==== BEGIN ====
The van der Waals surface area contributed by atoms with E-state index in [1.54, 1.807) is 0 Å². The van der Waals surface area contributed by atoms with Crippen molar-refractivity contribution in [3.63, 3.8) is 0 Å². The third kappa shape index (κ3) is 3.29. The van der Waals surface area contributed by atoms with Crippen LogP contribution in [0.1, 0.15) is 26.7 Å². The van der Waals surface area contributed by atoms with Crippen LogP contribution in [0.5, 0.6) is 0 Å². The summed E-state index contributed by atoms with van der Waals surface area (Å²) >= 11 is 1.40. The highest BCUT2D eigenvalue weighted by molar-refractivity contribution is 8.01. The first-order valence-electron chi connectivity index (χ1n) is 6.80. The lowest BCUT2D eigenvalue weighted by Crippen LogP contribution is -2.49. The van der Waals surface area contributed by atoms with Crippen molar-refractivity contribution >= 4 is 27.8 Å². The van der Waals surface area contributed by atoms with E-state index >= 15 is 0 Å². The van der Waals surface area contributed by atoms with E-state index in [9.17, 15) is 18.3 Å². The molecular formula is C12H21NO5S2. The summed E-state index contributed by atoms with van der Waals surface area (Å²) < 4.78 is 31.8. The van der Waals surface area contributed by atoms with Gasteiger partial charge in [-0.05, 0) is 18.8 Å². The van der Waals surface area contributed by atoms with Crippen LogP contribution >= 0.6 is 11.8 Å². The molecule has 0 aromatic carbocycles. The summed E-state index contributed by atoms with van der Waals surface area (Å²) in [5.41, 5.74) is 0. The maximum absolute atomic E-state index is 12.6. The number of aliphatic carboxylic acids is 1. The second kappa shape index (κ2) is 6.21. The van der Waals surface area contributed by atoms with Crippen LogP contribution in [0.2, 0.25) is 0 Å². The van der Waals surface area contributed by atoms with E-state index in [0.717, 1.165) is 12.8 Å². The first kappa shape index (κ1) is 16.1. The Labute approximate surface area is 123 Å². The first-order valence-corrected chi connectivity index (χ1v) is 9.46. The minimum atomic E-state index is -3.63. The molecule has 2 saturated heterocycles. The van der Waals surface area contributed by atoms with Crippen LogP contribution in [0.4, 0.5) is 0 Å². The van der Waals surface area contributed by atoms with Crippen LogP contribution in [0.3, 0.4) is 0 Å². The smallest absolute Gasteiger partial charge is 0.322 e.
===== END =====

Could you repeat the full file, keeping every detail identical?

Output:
The van der Waals surface area contributed by atoms with E-state index in [1.54, 1.807) is 0 Å². The van der Waals surface area contributed by atoms with Crippen molar-refractivity contribution in [3.63, 3.8) is 0 Å². The third kappa shape index (κ3) is 3.29. The van der Waals surface area contributed by atoms with Crippen LogP contribution in [0.1, 0.15) is 26.7 Å². The van der Waals surface area contributed by atoms with Crippen LogP contribution in [0.5, 0.6) is 0 Å². The summed E-state index contributed by atoms with van der Waals surface area (Å²) >= 11 is 1.40. The highest BCUT2D eigenvalue weighted by molar-refractivity contribution is 8.01. The first-order valence-electron chi connectivity index (χ1n) is 6.80. The lowest BCUT2D eigenvalue weighted by Crippen LogP contribution is -2.49. The van der Waals surface area contributed by atoms with Crippen molar-refractivity contribution >= 4 is 27.8 Å². The van der Waals surface area contributed by atoms with E-state index >= 15 is 0 Å². The van der Waals surface area contributed by atoms with E-state index in [9.17, 15) is 18.3 Å². The molecular formula is C12H21NO5S2. The summed E-state index contributed by atoms with van der Waals surface area (Å²) < 4.78 is 31.8. The van der Waals surface area contributed by atoms with Gasteiger partial charge in [-0.05, 0) is 18.8 Å². The van der Waals surface area contributed by atoms with Crippen LogP contribution >= 0.6 is 11.8 Å². The molecule has 0 aromatic carbocycles. The summed E-state index contributed by atoms with van der Waals surface area (Å²) in [5.41, 5.74) is 0. The maximum absolute atomic E-state index is 12.6. The number of aliphatic carboxylic acids is 1. The second kappa shape index (κ2) is 6.21. The van der Waals surface area contributed by atoms with Crippen LogP contribution in [0.2, 0.25) is 0 Å². The van der Waals surface area contributed by atoms with E-state index in [0.717, 1.165) is 12.8 Å². The first kappa shape index (κ1) is 16.1. The Labute approximate surface area is 123 Å². The first-order valence-corrected chi connectivity index (χ1v) is 9.46. The minimum atomic E-state index is -3.63. The molecule has 2 saturated heterocycles. The van der Waals surface area contributed by atoms with Crippen LogP contribution in [0.4, 0.5) is 0 Å². The van der Waals surface area contributed by atoms with Crippen LogP contribution in [0.3, 0.4) is 0 Å². The smallest absolute Gasteiger partial charge is 0.322 e.